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Cherry laurel (Prunus laurocerasus) is a popular hedge plant. No wonder, because cherry laurel hedges grow very quickly and very densely. Only a few plants are needed for a compact hedge. Cherry laurel is frost-resistant and easy to care for. The specialist trade has a wide range of cherry laurel species for small and large gardens. If a move or a redesign of the property is pending, it may happen that you have to transplant the cherry laurel. We'll show you what to watch out for.

Transplant cherry laurel

Some plants are sensitive to being transplanted, while others don't mind moving. The laurel cherry grows very quickly and becomes very large, so that a move often has to be made for reasons of space. With good care, the cherry laurel bush quickly turns into a tree. The laurel cherry is considered to be very robust and if you follow our instructions, the decorative plant will grow back in its new location without any problems.


If you want to transplant a cherry laurel bush, you will benefit from the undemanding nature of the decorative plant. A good location has the following characteristics:

  • Location in the shade or partial shade
  • adequate hydration
  • nutrient-rich, well-drained soil
  • sandy to loamy soil
  • pH alkaline to slightly acidic
  • no waterlogging
  • sufficient space, depending on the variety five meters wide and seven meters high

danger: Not only the cherry-shaped fruits, all parts of the Prunus laurocerasus plant are poisonous. Therefore, do not plant it in the immediate vicinity of places where your children or grandchildren like to play.

Laurel cherry, Prunus laurocerasus


The best time to transplant the cherry laurel is after the frost in spring.
Alternatively, you can implement it well in late summer or early fall. Transplanting before winter has the advantage that autumn root formation can take place right away at the new location and perfect growth is ensured.

materials and tools

  • sharp, clean secateurs
  • spade
  • compost or horn shavings
  • watering can, water
  • Support

tip: Depending on the size of the plant, it is worth having a second person with you to help you transplant the laurel cherry.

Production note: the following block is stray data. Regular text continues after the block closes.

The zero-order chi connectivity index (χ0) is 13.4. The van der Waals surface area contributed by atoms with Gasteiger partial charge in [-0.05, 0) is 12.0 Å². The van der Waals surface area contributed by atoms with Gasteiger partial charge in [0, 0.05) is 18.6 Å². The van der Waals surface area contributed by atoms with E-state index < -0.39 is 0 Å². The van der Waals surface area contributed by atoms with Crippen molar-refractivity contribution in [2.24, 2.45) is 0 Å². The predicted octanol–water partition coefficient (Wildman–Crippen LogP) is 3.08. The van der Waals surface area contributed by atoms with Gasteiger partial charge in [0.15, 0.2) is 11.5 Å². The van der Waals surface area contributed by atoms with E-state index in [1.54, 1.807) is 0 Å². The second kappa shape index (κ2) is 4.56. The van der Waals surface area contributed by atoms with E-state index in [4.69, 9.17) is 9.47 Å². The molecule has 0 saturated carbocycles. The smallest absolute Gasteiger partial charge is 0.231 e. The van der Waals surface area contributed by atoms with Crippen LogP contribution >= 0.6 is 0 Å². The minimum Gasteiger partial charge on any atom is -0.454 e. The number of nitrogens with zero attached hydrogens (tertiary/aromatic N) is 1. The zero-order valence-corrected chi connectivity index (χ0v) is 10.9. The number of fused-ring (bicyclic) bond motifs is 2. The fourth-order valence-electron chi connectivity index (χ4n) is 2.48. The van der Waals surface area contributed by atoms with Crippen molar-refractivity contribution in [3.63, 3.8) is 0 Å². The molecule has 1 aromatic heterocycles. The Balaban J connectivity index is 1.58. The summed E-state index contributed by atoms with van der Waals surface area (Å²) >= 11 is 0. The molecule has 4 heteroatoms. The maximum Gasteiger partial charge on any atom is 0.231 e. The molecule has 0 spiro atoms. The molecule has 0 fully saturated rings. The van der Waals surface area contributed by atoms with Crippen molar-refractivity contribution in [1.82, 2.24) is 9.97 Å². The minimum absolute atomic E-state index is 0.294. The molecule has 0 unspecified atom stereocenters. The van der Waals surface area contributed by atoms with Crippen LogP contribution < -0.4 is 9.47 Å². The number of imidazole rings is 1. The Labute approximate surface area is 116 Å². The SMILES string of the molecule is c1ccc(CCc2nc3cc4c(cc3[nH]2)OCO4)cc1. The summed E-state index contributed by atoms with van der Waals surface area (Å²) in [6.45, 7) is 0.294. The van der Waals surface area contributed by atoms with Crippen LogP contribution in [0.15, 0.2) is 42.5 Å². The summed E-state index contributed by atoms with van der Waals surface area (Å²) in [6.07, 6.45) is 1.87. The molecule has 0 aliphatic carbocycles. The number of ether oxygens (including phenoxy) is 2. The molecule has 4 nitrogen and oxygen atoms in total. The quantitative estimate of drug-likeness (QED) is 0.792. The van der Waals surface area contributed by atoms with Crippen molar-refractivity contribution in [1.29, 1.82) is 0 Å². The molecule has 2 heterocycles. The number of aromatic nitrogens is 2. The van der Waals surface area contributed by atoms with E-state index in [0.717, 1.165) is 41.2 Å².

Relocate laurel cherry: instructions

Step 1 - 3

1. Pruning

With the pruning of the cherry laurel you achieve that the plant can be transported better. At the same time, pruning reduces evaporation through the leaves, which has a positive effect.
Autumn pruning should be done carefully, more than a third should not be pruned back. The cut in the spring can easily be stronger. This stimulates growth and flowering.

2. Dig a new planting hole

After the cut is complete, you can start digging the new planting hole. If the Prunus laurocerasus is only to be moved a few meters on the same plot, it is advisable to dig the new planting hole before digging up the plant. The planting hole must be large enough to accommodate the entire root ball and a layer of compost. The rule of thumb is to dig the new planting hole twice as wide and twice as deep as the root ball.

3. Dig up the plant

Start digging about 50 to 60 centimeters around the cherry laurel. Attention, the root circumference can be up to two meters in large specimens. Roots protruding at the side can be neatly cut off with a spade. The root system should be dug up to 60 centimeters deep.
In order to avoid problems with growth, large specimens of the laurel cherry should have roots that are at least 50 centimeters long.

Step 4-7

4. Planting

First fill a layer of compost in the planting hole. It guarantees the nutrient supply of the shrub, which must be secured at the new location, especially when it is growing. If you don't have compost on hand, you can alternatively use horn shavings.

Insert the plant with the root ball in such a way that the upper edge of the root ball is flush with the edge of the planting hole. Be sure to straighten the shrub. Fill in the hole with soil. After planting, compact the substrate carefully by pressing or stamping it with your feet.
It makes sense to incorporate a watering channel around the trunk.

5. Casting

After the cherry laurel is transplanted and the soil is compacted, it must be well watered. Adequate hydration is also important in the weeks following the move.

By the way: The laurel cherry is an evergreen plant. It also needs some water in winter, as a lot of moisture evaporates through its leaves. Water the plant on frost-free days.

6. Mulch

It is advisable to mulch the cherry laurel after planting and watering. This prevents the root ball from drying out and facilitates growth.

7. Supports

Normally, the cherry laurel does not require any additional attachment after moving. However, if you are transplanting your plant in the fall during stormy weather, or if you live in a windy area, supports will provide additional support.

tip: If you notice yellow leaves on your cherry laurel in the first few days after transplanting, don't worry. Make sure you have enough moisture and the leaves will soon be lush green again.

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